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Link to an image of this page  Link to an image of this page  [E5v]

IN EUM QUI SIBI IPSI[1]
damnum apparat.

One who brings about his own downfall

Capra lupum non sponte meo nunc ubere lacto,
Quod male pastoris provida cura iubet.[2]
Creverit ille simul, mea me[3] post ubera pascet,
Improbitas nullo flectitur obsequio.[4]

I am a goat giving suck against my will - to a wolf. The improvident kindness of the shepherd makes me do this. Once the wolf has grown, after feeding at my teats, he will then eat me. Wickedness is never deterred by services rendered.

Notes:

1.  Textual variant: ‘ipsi’ omitted.

2.  This is a translation of Anthologia graeca 9.47. For the content cf. Aesop, Fables 313-5.

3.  Corrected from the Errata.

4.  ‘Wickedness is never deterred by services rendered’. See Erasmus, Adagia 1086, Ale luporum catulos.


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Link to an image of this page  Link to an image of this page  [Fff6v f414v as 412]

FACUNDIA DIFFICILIS.

Eloquence is hard

Emblema 180.

Antidotum Aeaeae medicata in pocula Circes
Mercurium hoc Ithaco fama dedisse fuit.[1]
Moly vocant: id vix radice evellitur atra,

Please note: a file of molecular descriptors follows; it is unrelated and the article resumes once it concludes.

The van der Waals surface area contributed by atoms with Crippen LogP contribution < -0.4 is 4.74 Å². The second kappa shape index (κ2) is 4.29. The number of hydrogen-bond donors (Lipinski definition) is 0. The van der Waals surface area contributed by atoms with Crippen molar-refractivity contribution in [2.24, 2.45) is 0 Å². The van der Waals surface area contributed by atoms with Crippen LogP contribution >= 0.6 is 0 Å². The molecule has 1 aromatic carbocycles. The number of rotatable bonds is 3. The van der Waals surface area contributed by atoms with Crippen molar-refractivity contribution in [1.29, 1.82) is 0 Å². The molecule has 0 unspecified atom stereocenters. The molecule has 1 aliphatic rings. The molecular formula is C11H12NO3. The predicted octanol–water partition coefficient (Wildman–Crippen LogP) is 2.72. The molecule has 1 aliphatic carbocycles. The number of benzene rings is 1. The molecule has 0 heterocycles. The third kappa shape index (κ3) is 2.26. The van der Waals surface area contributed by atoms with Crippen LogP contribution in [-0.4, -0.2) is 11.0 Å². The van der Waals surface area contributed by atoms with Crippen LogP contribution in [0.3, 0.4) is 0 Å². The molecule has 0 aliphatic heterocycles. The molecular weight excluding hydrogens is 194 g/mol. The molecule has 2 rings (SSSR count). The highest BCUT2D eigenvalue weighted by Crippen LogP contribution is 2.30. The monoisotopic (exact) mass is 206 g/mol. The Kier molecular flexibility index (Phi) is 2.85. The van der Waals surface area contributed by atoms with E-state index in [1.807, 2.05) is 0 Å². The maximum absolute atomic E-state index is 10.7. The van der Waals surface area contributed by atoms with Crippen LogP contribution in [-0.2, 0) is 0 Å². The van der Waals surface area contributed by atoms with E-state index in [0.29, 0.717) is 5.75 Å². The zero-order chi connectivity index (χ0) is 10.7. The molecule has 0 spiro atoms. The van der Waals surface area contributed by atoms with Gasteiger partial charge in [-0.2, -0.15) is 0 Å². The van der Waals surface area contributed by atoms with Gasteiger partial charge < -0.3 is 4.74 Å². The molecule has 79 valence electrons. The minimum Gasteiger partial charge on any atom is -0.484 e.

Purpureus sed flos, lactis & instar habet:
Eloquii candor facundiaque allicit omnes:
Sed multi res est tanta laboris opus.

According to the story, Mercury gave to the man from Ithaca this antidote to the poisoned cup of Aeaean Circe. They call it moly. It is hard to pull up by its black root. The plant is dark, but its flower is white as milk. The brilliance of eloquence and readiness of speech attracts all men, but this mighty thing is a work of much labour.

Notes:

1.  See Homer, Odyssey, 10.270ff. for the story of the encounter of Ulysses (the man from Ithaca) and his crew with the sorceress Circe on the island of Aeaea. The plant moly is described ibid, 302-6. See Emblem 76 ([A15a076]), for the effect of Circe’s poisoned cup. Cf. Erasmus, De Copia (Loeb edition, 1.91 D), where moly is interpreted as wisdom rather than eloquence. Cf. Coustau, ‘In herbam Moly, ex Homero’ ([FCPb073]).


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